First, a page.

background image
possible group sizes, and provides guide-
lines on available time and resources and
how research should be reported. S/he
informs pupils about monitoring proce-
dures, safety instructions (if needed) and
other relevant guidelines. A set of que-
stionnaires, specifically designed for the
experimentation, will be assigned and
completed during the major phases of
the experiment. Its main scope is to
gather feedback on infrastructure quality,
usability, acceptance and structure. It is
expected that pupils will achieve an
overall (majority) consensus on their
results for the final report and that
minority reports will be incorporated as
notes, remarks or comments.This is part
of the learning process related to co-
operative work. After completing the
previous steps the tutor can assign the
actual research.
4. Discuss the theme and organise work.
This phase is expected to be open and
informal. Much of it will take place
without the tutor's supervision, although
some planning may be done during class
work just prior to the experimentation.
The tutor can monitor pupils' decision
processes, methods and achieved results
(especially as the pupils must respect the
given set of rules).
5. Collect evidence before entering the
. Pupils will exploit available
sources (e.g. text books, library sources,
newspapers, magazines, documentaries
and other audiovisual materials). It is
expected that the collection process will
also involve access to other sources like
the Internet, friends and parents, while
the pupil is at home, resulting in a set of
raw reference sources. It will be necessary
to agree on a policy (that will have to
be followed in the whole experiment)
so that collected data will be available to
the entire group. Content provided
could comprise quizzes, descriptions,
images and other information on the
@playground objects. Quizzes will be
focused to assess current knowledge on
the subject and raise questions and
6. Access the playground and collect
further evidence
.We assume that expe-
riments take place in a specific environment
(e.g. a science museum is the overall
location specifically two neighbouring
rooms where objects related to measures:
time, space, volumes, weights, are exhibi-
ted) even if this is not at present connec-
ted to a real playground. A set of objects
within the exhibition are available in
this environment.Workstations will be
present as a support facility and
pupils/visitors will be equipped with
Personal Digital Assistants (PDAs).
A logical path to maximise experiment
gain is sketched (see Fig. 4 Xs represent
expected interaction points); however,
Operations carried out by pupils will be
tracked. Data collected will be evaluated
according to `behaviour' (by teachers) and
`knowledge assessment' (multiple-choi-
ce questionnaires). It is assumed that seve-
ral classes and teachers will be involved
along with the psychological support from
Steps within this learning scenario could
be detailed as follows:
1. Define research work, groups and
co-operation rules
.The class tutor will
devise possible experiments to carry
out, main topics, and reference material,
relevant to the students' overall state
and special needs (if applicable). S/he
will organise groups or encourage pupils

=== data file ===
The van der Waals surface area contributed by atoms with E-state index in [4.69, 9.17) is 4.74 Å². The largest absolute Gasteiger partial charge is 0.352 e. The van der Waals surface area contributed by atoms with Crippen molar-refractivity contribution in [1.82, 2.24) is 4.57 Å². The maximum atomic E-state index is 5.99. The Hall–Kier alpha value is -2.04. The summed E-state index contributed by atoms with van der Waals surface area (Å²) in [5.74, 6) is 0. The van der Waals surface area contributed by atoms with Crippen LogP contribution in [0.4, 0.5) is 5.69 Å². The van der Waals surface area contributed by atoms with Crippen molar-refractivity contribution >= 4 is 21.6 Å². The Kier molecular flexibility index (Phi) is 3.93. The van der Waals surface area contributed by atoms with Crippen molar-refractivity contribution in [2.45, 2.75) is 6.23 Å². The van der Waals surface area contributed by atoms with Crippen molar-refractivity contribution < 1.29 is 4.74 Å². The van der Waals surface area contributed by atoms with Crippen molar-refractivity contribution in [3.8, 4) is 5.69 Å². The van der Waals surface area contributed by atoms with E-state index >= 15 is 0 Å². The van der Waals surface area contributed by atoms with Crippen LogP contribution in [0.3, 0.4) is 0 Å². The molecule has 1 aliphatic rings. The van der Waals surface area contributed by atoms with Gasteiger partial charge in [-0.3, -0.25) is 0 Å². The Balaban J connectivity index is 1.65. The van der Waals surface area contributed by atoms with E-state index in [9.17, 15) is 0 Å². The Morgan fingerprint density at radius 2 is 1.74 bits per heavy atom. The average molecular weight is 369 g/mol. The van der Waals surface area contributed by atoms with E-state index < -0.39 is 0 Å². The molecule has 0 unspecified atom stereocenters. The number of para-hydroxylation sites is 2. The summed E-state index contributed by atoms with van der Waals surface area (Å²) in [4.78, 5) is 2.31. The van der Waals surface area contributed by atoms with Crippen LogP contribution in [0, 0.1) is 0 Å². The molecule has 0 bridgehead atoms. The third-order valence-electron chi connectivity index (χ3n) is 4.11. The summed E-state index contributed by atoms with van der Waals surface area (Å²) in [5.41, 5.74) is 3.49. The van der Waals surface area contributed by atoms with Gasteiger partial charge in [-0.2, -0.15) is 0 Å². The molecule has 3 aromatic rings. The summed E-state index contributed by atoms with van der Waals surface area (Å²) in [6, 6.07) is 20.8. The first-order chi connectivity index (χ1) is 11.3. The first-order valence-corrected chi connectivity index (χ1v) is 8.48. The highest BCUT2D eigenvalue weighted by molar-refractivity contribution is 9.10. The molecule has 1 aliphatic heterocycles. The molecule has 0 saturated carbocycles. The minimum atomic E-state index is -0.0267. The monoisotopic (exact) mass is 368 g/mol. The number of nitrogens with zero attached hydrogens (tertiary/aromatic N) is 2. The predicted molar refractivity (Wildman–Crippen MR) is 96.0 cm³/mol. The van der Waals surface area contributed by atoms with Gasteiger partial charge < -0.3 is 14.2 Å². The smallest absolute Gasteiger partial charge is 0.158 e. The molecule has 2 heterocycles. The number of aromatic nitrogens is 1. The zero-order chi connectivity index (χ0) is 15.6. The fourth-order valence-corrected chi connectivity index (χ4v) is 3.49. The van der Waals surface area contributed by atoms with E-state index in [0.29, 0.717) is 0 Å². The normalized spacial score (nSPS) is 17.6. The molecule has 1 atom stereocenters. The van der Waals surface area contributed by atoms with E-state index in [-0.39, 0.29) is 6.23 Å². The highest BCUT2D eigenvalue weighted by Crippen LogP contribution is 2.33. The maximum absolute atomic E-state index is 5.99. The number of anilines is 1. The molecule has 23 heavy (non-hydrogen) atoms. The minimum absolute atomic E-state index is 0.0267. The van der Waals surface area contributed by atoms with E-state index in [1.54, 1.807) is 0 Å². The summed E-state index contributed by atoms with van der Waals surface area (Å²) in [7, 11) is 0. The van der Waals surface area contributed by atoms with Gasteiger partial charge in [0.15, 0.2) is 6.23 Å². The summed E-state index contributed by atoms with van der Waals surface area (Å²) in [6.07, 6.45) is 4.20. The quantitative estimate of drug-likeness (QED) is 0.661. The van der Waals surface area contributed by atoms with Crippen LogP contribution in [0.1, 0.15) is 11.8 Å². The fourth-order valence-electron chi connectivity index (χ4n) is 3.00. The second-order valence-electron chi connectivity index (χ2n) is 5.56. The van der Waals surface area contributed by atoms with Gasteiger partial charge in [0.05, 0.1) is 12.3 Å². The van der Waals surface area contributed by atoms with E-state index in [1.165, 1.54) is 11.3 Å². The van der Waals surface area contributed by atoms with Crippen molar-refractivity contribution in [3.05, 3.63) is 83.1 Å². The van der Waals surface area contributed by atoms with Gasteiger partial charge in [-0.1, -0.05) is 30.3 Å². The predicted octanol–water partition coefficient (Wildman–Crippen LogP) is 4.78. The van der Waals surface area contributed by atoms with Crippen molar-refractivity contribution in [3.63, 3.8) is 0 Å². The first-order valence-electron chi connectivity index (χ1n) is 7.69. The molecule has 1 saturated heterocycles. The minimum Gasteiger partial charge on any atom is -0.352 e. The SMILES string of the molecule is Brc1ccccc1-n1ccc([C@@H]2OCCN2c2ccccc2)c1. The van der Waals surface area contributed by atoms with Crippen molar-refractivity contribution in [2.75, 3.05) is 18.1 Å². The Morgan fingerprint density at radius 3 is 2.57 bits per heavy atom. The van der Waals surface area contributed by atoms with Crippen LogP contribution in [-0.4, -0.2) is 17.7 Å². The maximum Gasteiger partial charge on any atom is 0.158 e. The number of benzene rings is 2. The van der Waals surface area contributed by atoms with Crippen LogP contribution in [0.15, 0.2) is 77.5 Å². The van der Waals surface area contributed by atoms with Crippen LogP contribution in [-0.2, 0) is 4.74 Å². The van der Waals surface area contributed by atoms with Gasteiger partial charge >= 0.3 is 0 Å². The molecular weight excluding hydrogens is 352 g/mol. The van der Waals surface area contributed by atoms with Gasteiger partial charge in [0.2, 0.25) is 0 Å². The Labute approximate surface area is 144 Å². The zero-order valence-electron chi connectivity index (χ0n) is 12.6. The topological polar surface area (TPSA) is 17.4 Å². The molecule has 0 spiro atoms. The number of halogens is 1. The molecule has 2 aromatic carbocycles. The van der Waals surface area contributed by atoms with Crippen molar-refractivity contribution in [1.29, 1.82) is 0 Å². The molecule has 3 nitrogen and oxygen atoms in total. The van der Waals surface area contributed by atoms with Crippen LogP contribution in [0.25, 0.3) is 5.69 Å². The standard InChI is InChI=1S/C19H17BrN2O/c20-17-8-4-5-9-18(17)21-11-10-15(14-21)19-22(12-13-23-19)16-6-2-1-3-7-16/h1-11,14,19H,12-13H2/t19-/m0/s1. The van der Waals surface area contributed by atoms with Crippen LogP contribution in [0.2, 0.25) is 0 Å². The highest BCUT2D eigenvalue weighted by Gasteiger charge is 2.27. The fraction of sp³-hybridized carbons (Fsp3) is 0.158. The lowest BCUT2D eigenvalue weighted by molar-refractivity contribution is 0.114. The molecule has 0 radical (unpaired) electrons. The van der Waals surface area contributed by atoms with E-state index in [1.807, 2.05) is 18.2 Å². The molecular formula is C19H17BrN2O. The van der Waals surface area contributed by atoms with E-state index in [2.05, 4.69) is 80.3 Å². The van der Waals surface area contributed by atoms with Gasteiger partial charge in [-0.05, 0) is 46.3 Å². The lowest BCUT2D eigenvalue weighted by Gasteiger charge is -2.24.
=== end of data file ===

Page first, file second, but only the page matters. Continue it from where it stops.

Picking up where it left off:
to set up their own groups depending
on their ages.The tutor will also assign
a set of framework rules for the co-
operative work.
2. Liaise with `playground' staff on
content, logistics, activity schedule
and overall planning
.The tutor agrees
details of the experiment with playground
staff, gives any special instructions to
pupils and sets up a working environment
based on what is available at the play-
ground plus what is available to pupils in
terms of sources of information (e.g. books,
articles, documentaries and the Web).
3. Assign pupils the research work and
.The tutor assigns the rules, defines
Museum Research Example
Measures (measurements of space and time throughout history)
Pupils should compare acquired knowledge in the science field with acquired knowledge in history and find out the
present state of the measuring environment with particular focus on space and time.
The research work will be organised in conjunction with science and history professors. Pupils will be granted basic
knowledge on measures (names, values, correspondences).They will be acquiring information on relevant measure-
ment systems adopted in certain time periods and their basic structures and characteristics.They will collect infor-
mation on relationships between systems and civilisations. Students must discover how systems were managed, what
kinds of object were used and so on in the experimental phase (when they can actually access models and physical
objects used for measuring). It is expected that in the science course they will see the various systems still in use and
their interrelation but not the historic background. In the history course they will learn about old measurements
and their equivalence to modern systems. Students must identify relations hips between past and present systems,
equivalences between values, and links between names and objects used for the purpose.
Pupils should have completed several units dealing with science and history.Visits to the playground cannot be
organised before completion of the aforementioned units. Pupils must report (in written form) after the experiment.
It is expected to have cross co-operation between science and history teachers.